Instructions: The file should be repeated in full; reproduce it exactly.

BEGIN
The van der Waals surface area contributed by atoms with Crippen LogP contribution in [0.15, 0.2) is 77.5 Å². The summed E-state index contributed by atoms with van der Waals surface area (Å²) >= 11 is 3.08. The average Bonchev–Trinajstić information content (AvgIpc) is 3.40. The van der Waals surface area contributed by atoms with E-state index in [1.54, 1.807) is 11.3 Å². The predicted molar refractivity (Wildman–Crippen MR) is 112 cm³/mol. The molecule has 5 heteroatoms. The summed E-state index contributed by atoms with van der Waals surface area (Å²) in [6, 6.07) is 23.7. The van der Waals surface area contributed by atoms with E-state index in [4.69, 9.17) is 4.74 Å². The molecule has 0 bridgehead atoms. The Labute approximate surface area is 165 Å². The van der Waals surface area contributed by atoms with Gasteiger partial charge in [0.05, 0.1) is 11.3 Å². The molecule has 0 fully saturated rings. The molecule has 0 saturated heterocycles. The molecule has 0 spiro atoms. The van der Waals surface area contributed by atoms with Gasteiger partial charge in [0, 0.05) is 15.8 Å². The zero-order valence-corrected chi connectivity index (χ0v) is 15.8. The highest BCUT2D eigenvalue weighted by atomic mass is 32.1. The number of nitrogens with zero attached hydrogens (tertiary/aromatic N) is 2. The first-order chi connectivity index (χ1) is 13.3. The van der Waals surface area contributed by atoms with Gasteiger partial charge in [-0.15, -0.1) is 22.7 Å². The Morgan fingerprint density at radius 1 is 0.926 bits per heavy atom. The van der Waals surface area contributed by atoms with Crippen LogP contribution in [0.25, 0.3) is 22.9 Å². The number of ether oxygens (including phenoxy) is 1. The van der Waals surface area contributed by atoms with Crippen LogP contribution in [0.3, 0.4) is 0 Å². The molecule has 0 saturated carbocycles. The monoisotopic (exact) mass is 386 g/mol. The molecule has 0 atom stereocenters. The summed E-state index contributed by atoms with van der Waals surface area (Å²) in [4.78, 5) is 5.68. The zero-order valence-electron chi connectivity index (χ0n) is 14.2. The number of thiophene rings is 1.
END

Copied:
The van der Waals surface area contributed by atoms with Crippen LogP contribution in [0.15, 0.2) is 77.5 Å². The summed E-state index contributed by atoms with van der Waals surface area (Å²) >= 11 is 3.08. The average Bonchev–Trinajstić information content (AvgIpc) is 3.40. The van der Waals surface area contributed by atoms with E-state index in [1.54, 1.807) is 11.3 Å². The predicted molar refractivity (Wildman–Crippen MR) is 112 cm³/mol. The molecule has 5 heteroatoms. The summed E-state index contributed by atoms with van der Waals surface area (Å²) in [6, 6.07) is 23.7. The van der Waals surface area contributed by atoms with E-state index in [4.69, 9.17) is 4.74 Å². The molecule has 0 bridgehead atoms. The Labute approximate surface area is 165 Å². The van der Waals surface area contributed by atoms with Gasteiger partial charge in [0.05, 0.1) is 11.3 Å². The molecule has 0 fully saturated rings. The molecule has 0 saturated heterocycles. The molecule has 0 spiro atoms. The van der Waals surface area contributed by atoms with Gasteiger partial charge in [0, 0.05) is 15.8 Å². The zero-order valence-corrected chi connectivity index (χ0v) is 15.8. The highest BCUT2D eigenvalue weighted by atomic mass is 32.1. The number of nitrogens with zero attached hydrogens (tertiary/aromatic N) is 2. The first-order chi connectivity index (χ1) is 13.3. The van der Waals surface area contributed by atoms with Gasteiger partial charge in [-0.15, -0.1) is 22.7 Å². The Morgan fingerprint density at radius 1 is 0.926 bits per heavy atom. The van der Waals surface area contributed by atoms with Crippen LogP contribution in [0.25, 0.3) is 22.9 Å². The number of ether oxygens (including phenoxy) is 1. The van der Waals surface area contributed by atoms with Crippen LogP contribution in [0.3, 0.4) is 0 Å². The molecule has 0 saturated carbocycles. The monoisotopic (exact) mass is 386 g/mol. The molecule has 0 atom stereocenters. The summed E-state index contributed by atoms with van der Waals surface area (Å²) in [4.78, 5) is 5.68. The zero-order valence-electron chi connectivity index (χ0n) is 14.2. The number of thiophene rings is 1.